Sun cobbled together his own PPE gleaned from his personal stockpile and other emergency rooms he’s had access to over the last few weeks. He keeps his face mask in his backpack and brings it to wherever his work takes him.

“You’re only as strong as your weakest link in terms of your protection,” he says about the importance of having a complete set of PPE, which include a surgical gown, gloves, eye protection or face shield, N95 mask or other type of respirator mask and hair and ear covering. However, Sun says on top of this, he and other health workers should ideally have a powered air-purifying respirator and Tyvek hazmat suit.

In neighbouring Suffolk County, Long Island, a nurse says her hospital ran out of PPE about a week ago.

“Now it’s just been completely a whole different world and everything that we were taught as far as PPE and infection control, everything has gone out of the window,” says the 35-year-old nurse, who wishes to remain anonymous because she is not authorised to speak on hospital conditions. 

A nurse at the Montefiore Medical Center Moses Campus in New York City holds a sign during a protest demanding N95 masks and other critical PPE to handle patients during the outbreak of coronavirus disease [Brendan Mcdermid/Reuters]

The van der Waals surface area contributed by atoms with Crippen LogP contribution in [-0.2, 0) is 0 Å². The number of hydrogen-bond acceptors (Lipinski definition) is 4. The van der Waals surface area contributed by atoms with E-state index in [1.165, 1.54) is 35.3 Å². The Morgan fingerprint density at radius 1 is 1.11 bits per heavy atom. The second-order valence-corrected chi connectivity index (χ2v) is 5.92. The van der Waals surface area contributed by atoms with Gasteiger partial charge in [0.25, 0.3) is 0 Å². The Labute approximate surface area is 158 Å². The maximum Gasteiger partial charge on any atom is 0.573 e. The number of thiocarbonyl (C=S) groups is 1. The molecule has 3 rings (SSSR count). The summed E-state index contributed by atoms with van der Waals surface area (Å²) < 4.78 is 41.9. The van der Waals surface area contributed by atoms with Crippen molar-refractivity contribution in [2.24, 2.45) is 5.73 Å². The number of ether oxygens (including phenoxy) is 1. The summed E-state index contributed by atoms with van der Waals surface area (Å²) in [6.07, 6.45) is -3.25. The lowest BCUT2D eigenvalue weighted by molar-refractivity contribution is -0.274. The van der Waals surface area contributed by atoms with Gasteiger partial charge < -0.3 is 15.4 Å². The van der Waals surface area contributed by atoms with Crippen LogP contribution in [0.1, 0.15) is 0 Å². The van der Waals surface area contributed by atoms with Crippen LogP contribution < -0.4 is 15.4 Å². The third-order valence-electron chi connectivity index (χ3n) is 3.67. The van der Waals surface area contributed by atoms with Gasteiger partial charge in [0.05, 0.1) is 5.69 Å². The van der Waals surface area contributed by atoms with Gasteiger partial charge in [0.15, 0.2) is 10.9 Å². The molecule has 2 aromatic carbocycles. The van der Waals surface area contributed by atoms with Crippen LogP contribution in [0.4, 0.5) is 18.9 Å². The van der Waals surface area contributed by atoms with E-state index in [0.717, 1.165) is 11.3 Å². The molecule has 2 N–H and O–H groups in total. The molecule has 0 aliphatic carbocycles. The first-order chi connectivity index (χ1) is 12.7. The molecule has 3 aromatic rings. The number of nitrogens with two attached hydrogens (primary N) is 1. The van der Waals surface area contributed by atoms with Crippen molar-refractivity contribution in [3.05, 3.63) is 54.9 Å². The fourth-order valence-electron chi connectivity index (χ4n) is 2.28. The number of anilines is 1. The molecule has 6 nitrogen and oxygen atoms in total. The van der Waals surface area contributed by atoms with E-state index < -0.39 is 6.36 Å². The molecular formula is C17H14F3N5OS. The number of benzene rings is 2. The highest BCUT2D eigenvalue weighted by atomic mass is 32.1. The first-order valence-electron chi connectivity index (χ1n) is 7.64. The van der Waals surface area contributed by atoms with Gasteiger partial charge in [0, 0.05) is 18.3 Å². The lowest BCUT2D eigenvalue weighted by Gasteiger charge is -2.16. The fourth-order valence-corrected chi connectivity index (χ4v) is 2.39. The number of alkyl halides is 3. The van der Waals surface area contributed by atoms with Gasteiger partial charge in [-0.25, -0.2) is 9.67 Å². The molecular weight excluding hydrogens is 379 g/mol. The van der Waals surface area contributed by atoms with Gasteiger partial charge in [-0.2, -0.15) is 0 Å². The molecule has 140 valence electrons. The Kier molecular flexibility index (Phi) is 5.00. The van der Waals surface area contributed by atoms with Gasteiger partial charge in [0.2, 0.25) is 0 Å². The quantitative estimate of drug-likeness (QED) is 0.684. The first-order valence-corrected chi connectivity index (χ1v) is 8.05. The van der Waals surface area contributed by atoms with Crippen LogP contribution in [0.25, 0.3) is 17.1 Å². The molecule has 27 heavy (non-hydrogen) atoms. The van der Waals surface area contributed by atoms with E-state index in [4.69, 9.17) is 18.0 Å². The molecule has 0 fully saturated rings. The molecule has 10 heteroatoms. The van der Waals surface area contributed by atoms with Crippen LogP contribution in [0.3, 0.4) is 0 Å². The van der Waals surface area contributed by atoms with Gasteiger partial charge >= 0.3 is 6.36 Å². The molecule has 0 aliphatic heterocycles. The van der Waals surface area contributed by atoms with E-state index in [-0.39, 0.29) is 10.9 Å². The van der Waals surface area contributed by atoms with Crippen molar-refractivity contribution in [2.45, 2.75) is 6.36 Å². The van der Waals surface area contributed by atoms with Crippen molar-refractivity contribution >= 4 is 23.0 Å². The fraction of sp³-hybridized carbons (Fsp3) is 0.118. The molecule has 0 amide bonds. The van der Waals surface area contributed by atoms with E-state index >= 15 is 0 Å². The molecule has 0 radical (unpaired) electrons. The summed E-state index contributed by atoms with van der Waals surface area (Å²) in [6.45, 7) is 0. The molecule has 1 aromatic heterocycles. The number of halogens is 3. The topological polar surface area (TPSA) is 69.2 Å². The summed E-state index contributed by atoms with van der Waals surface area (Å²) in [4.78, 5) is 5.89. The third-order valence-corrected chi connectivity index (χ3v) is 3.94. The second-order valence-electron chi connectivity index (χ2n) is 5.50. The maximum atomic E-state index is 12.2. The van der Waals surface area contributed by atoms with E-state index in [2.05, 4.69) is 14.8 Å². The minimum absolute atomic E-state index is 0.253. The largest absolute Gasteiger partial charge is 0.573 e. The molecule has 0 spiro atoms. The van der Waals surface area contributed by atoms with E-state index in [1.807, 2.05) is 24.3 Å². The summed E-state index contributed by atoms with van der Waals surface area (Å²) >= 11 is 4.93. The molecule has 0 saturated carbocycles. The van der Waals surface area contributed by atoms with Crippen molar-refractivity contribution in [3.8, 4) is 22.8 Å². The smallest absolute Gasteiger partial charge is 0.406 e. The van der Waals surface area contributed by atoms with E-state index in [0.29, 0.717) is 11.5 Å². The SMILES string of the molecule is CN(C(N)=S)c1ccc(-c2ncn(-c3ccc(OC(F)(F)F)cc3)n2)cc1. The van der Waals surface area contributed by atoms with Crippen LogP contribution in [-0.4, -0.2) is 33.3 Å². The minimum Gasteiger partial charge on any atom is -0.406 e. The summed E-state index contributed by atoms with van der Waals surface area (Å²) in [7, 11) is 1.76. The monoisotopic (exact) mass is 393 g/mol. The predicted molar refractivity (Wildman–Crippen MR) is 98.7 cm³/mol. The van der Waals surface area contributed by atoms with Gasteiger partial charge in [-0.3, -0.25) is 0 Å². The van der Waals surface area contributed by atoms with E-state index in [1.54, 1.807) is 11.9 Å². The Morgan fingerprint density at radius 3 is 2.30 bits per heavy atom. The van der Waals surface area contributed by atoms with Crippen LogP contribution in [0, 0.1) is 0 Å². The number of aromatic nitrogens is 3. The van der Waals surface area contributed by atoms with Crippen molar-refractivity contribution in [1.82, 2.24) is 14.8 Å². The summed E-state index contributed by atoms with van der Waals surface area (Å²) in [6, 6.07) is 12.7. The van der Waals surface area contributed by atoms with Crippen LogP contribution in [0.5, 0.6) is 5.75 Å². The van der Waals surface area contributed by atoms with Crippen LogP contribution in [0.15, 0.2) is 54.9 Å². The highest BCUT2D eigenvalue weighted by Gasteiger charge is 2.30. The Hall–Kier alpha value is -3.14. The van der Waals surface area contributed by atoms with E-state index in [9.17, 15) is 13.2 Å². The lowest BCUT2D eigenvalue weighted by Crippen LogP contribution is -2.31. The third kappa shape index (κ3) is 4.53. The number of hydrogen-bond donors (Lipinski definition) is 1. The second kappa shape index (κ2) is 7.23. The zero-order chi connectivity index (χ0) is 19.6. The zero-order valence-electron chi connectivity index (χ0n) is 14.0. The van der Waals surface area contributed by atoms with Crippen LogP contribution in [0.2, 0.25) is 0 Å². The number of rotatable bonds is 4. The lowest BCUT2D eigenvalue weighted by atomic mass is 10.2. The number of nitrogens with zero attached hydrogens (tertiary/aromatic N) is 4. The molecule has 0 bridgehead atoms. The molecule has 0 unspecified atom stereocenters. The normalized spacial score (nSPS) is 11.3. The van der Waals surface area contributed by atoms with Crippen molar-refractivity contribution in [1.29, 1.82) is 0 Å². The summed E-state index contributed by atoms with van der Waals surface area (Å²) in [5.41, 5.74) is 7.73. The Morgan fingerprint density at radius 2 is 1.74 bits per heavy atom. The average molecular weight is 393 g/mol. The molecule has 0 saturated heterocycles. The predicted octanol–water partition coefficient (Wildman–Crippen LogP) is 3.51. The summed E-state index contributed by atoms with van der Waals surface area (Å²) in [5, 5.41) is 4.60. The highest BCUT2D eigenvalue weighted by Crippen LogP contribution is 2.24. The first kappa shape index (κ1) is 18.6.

She says she received one N95 mask two weeks ago, which she keeps in a paper bag at her hospital after the end of each shift.

“We know it’s not safe,” she says about reusing her PPE. “It’s not safe for us and it’s not safe for the patients either.”

“It’s just the beginning of it. And then we are scared for ourselves, too. We are scared for ourselves and we are exposing ourselves to it and not being protected properly.” She recently helped a 91-year-old patient say goodbye to his family through a Zoom chat with around 20 of his family members.

Not just in New York

Elsewhere in the country, doctors and nurses are preparing for the onslaught of COVID-19 cases to hit their hospitals in the coming weeks.